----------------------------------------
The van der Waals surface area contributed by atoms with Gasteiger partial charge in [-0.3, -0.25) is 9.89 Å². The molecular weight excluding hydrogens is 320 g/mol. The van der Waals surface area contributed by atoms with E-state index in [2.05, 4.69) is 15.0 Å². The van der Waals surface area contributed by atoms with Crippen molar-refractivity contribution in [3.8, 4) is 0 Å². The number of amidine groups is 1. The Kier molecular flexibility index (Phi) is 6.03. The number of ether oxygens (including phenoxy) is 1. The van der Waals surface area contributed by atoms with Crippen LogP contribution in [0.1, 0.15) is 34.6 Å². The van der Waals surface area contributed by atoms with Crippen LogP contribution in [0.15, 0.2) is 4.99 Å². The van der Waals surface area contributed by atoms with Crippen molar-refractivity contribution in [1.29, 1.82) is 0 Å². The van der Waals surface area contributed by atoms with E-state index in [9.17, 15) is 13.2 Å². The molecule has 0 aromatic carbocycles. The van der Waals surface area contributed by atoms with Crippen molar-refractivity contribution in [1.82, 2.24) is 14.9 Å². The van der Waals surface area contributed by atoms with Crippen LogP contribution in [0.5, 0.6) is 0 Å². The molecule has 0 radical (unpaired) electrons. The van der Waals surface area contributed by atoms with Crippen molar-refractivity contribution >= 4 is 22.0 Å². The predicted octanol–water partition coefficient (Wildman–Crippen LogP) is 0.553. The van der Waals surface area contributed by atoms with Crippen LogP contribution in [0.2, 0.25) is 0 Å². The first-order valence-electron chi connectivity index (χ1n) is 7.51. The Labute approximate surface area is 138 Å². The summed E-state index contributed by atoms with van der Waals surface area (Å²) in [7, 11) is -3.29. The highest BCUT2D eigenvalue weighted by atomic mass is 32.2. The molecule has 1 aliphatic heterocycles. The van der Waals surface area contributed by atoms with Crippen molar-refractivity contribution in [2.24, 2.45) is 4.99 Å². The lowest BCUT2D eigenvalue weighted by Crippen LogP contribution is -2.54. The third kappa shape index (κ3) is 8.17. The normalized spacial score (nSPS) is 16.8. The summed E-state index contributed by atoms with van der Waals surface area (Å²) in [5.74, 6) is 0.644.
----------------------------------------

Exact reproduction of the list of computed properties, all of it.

The van der Waals surface area contributed by atoms with Gasteiger partial charge in [-0.3, -0.25) is 9.89 Å². The molecular weight excluding hydrogens is 320 g/mol. The van der Waals surface area contributed by atoms with E-state index in [2.05, 4.69) is 15.0 Å². The van der Waals surface area contributed by atoms with Crippen molar-refractivity contribution in [3.8, 4) is 0 Å². The number of amidine groups is 1. The Kier molecular flexibility index (Phi) is 6.03. The number of ether oxygens (including phenoxy) is 1. The van der Waals surface area contributed by atoms with Crippen LogP contribution in [0.1, 0.15) is 34.6 Å². The van der Waals surface area contributed by atoms with Crippen LogP contribution in [0.15, 0.2) is 4.99 Å². The van der Waals surface area contributed by atoms with Crippen molar-refractivity contribution in [1.29, 1.82) is 0 Å². The van der Waals surface area contributed by atoms with E-state index in [9.17, 15) is 13.2 Å². The molecule has 0 aromatic carbocycles. The van der Waals surface area contributed by atoms with Crippen molar-refractivity contribution in [1.82, 2.24) is 14.9 Å². The van der Waals surface area contributed by atoms with Crippen LogP contribution in [0.5, 0.6) is 0 Å². The molecule has 0 radical (unpaired) electrons. The van der Waals surface area contributed by atoms with Crippen molar-refractivity contribution >= 4 is 22.0 Å². The predicted octanol–water partition coefficient (Wildman–Crippen LogP) is 0.553. The van der Waals surface area contributed by atoms with Crippen LogP contribution in [0.2, 0.25) is 0 Å². The first-order valence-electron chi connectivity index (χ1n) is 7.51. The Labute approximate surface area is 138 Å². The summed E-state index contributed by atoms with van der Waals surface area (Å²) in [7, 11) is -3.29. The highest BCUT2D eigenvalue weighted by atomic mass is 32.2. The molecule has 1 aliphatic heterocycles. The van der Waals surface area contributed by atoms with Crippen molar-refractivity contribution in [2.24, 2.45) is 4.99 Å². The lowest BCUT2D eigenvalue weighted by Crippen LogP contribution is -2.54. The third kappa shape index (κ3) is 8.17. The normalized spacial score (nSPS) is 16.8. The summed E-state index contributed by atoms with van der Waals surface area (Å²) in [5.74, 6) is 0.644.